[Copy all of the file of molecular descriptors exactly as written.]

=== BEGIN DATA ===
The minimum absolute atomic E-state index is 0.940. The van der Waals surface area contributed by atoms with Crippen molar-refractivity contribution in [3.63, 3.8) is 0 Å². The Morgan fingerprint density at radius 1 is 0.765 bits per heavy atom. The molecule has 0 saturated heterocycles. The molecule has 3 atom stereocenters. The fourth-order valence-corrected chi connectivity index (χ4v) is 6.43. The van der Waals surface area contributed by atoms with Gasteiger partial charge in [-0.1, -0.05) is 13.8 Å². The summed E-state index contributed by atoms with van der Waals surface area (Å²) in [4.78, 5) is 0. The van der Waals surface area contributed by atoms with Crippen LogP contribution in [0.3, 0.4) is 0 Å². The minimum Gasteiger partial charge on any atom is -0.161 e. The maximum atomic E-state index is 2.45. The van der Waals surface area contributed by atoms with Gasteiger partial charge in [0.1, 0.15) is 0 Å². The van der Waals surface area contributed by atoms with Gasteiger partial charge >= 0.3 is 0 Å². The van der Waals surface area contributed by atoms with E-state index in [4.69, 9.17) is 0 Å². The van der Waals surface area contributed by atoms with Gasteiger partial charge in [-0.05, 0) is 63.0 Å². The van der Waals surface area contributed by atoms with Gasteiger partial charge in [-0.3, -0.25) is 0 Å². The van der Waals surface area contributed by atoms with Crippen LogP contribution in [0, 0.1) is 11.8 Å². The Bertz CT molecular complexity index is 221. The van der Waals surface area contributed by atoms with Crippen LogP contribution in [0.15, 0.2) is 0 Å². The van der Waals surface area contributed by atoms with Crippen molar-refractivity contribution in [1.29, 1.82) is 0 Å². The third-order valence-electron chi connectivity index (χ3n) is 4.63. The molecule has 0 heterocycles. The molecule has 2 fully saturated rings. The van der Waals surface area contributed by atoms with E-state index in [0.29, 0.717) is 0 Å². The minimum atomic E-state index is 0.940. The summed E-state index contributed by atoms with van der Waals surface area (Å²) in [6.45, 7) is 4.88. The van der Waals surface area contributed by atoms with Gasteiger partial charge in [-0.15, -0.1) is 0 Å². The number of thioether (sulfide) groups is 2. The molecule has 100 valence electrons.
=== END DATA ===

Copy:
The minimum absolute atomic E-state index is 0.940. The van der Waals surface area contributed by atoms with Crippen molar-refractivity contribution in [3.63, 3.8) is 0 Å². The Morgan fingerprint density at radius 1 is 0.765 bits per heavy atom. The molecule has 0 saturated heterocycles. The molecule has 3 atom stereocenters. The fourth-order valence-corrected chi connectivity index (χ4v) is 6.43. The van der Waals surface area contributed by atoms with Gasteiger partial charge in [-0.1, -0.05) is 13.8 Å². The summed E-state index contributed by atoms with van der Waals surface area (Å²) in [4.78, 5) is 0. The van der Waals surface area contributed by atoms with Crippen LogP contribution in [0.3, 0.4) is 0 Å². The minimum Gasteiger partial charge on any atom is -0.161 e. The maximum atomic E-state index is 2.45. The van der Waals surface area contributed by atoms with Gasteiger partial charge in [0.1, 0.15) is 0 Å². The van der Waals surface area contributed by atoms with Gasteiger partial charge >= 0.3 is 0 Å². The van der Waals surface area contributed by atoms with E-state index in [4.69, 9.17) is 0 Å². The van der Waals surface area contributed by atoms with Gasteiger partial charge in [-0.05, 0) is 63.0 Å². The van der Waals surface area contributed by atoms with Gasteiger partial charge in [-0.3, -0.25) is 0 Å². The van der Waals surface area contributed by atoms with Crippen LogP contribution in [0, 0.1) is 11.8 Å². The Bertz CT molecular complexity index is 221. The van der Waals surface area contributed by atoms with Crippen LogP contribution in [0.15, 0.2) is 0 Å². The van der Waals surface area contributed by atoms with Crippen molar-refractivity contribution in [1.29, 1.82) is 0 Å². The third-order valence-electron chi connectivity index (χ3n) is 4.63. The molecule has 0 heterocycles. The molecule has 2 fully saturated rings. The van der Waals surface area contributed by atoms with E-state index in [0.29, 0.717) is 0 Å². The minimum atomic E-state index is 0.940. The summed E-state index contributed by atoms with van der Waals surface area (Å²) in [6.45, 7) is 4.88. The van der Waals surface area contributed by atoms with Gasteiger partial charge in [-0.15, -0.1) is 0 Å². The number of thioether (sulfide) groups is 2. The molecule has 100 valence electrons.